By the way they did the same "raised block" trick on the B and RB engines introduced in 1958. They made a 350, 361 and 383 B engine. Then they made a raised block "RB" engine in 383 and 413 flavors.

Later they made a 400 low block and a 426 and 440 raised block.

Some years back I tried to sort out the welter of engines and transmissions Chrysler used back in the 50s. After several years of work I had the whole thing down on a big chart but I'm not sure I ever did get every detail straight. You can go nuts trying to figure it out.

The 40s were a lot simpler, and between 1958 and 1961 they rationalised the line but for the period 1951 to 1960 who knows what they were thinking.

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<div class="ubbcode-block"><div class="ubbcode-header">Originally Posted By: mlander</div><div class="ubbcode-body"> Quote:

This is the first time that I knew that the Dodge Poly was a higher block, probably to lower the compression ratio, (a guess.).

I have of late been studying the Dodge Poly and especially the Plymouth Poly and trying to find out a lot about this item is about like trying to find the proverbial needle in a haystack! Or possible worse. Just try to find any real and accurate information about the 1959 325 cubic inch Dodge, this is about like having a Root Canal operation! Is it a Dual Quad Carburetor or a Single Quad and just what about the Camshaft, Pistons and the Compression Ratio, etc?

As far as I can find out it was just a bored out 318 and nothing else. The only information I found was at Wikipeddia. They probably were just as frustrated as I.

Yours M.L. Anderson

</div></div>

The Dodge Hemi/Poly came in low block with a 3.256" stroke -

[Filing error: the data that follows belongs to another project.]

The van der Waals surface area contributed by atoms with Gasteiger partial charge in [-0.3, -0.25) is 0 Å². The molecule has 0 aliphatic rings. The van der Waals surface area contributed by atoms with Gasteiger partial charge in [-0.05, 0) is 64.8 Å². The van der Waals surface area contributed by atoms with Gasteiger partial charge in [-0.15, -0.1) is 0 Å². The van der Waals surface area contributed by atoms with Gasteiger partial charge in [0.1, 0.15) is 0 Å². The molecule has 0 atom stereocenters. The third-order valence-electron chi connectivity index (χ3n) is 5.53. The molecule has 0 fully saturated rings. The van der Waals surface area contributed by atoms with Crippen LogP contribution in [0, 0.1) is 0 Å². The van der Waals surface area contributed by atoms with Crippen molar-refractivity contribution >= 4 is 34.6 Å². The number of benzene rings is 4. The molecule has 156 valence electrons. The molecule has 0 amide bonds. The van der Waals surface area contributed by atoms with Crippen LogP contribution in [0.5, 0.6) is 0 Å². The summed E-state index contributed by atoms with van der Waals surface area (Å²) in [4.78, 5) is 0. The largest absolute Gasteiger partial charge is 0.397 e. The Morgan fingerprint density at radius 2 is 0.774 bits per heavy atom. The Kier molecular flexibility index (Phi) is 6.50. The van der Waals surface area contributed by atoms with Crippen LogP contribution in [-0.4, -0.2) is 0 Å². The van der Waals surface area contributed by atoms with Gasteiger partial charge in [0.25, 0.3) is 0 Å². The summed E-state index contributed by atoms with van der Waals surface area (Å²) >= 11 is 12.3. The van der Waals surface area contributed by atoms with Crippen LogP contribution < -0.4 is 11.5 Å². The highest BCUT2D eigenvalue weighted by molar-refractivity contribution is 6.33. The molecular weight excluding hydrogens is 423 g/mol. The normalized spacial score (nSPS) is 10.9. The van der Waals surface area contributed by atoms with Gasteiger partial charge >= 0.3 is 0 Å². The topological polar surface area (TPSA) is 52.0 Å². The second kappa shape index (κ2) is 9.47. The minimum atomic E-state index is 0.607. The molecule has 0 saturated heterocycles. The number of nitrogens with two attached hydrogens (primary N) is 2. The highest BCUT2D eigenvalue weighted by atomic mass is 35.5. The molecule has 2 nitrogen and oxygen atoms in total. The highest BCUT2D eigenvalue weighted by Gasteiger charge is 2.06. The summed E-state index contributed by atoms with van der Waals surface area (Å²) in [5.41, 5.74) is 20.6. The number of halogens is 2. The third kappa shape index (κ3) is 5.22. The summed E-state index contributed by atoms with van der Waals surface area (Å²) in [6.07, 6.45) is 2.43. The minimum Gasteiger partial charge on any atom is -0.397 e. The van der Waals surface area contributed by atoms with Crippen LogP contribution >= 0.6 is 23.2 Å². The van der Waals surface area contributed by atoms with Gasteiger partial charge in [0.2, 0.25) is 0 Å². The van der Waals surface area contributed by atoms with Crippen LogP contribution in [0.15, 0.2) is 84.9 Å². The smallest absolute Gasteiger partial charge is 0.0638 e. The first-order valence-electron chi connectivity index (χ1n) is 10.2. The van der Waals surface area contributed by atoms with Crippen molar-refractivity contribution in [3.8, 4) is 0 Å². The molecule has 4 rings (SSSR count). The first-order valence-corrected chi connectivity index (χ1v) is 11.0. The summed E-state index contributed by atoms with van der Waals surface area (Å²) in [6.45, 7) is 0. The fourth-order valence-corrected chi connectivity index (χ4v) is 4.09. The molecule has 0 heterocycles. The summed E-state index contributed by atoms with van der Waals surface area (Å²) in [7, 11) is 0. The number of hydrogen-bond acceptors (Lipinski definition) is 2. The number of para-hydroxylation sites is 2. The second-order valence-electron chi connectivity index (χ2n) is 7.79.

241-cid - 3.44" bore - 1953-1955 (Also 1955 Plymouth poly)

260-cid - 3.56" bore - (Used by Plymouth in 1955 - poly)

270-cid - 3.625" bore - 1955-1956 (Also 1956 Plymouth)

The raised block version used a 3.80" stroke -

315-cid - 3.625" bore - 1956

325-cid - 3.69" bore - 1957-1958

The 1959 326 was an A block poly engine. It shared the 3.31" stroke with the 318 but the bore was increased to 3.95" from 3.91". Compression ratio was 9.2:1. Horsepower was 255 @ 4400 rpm while torque was 360 @ 2400 rpm. It was used only in the Coronet V8 series (MD2-L).

The A block used two stroke dimensions - 3.13" and 3.31".

The 3.13" stroke came in 2 sizes -

3.75" bore - 276.1 (or 277) - 1956-1957

3.91" = 301-cid - 1957

The 3.31" stroke -

3.81" - 302.5-cid (303) - 1956-1957

3.87" - 313-cid - 1957-1964

3.91" - 318-cid - 1958-1967

3.95" - 326-cid - 1959

The DeSoto V8 (hemi only) with 3.344" stroke -

3.625" bore - 276.1-cid - 1952-1954

3.720" bore - 291-cid - 1955

The raised block with 3.80" stroke -

3.72" bore - 330-cid - 1956

3.78" bore - 341.4-cid - 1956-1957

3.80" bore - 345-cid - 1957

(The poly 325 used in the 1957 DeSoto Firesweep was the Dodge engine. The Canadian-built 1954 Firedome used Chrysler's 354 poly.)

And for the Chrysler hemi, 3.625" stroke -

3.81" bore - 331-cid - 1951-1956

3.625" bore - 301-cid - 1955

3.94" bore - 354-cid - 1956-1958

The raised block Chrysler hemi used a 3.90" stroke -

4.00" bore - 392-cid - 1957-1958

The 301 was a poly while the 392 came only as a hemi. The 331 and 354 had hemi and poly versions.

Bill

Vancouver, BC

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the 1951-'58 Chrysler Hemi engine was, with the exception of the head design and configuration is a direct copy of the 1949-up Cadillac OHV V-8. The bore,stroke, compression and HP are the same, as are many of the external dimensions.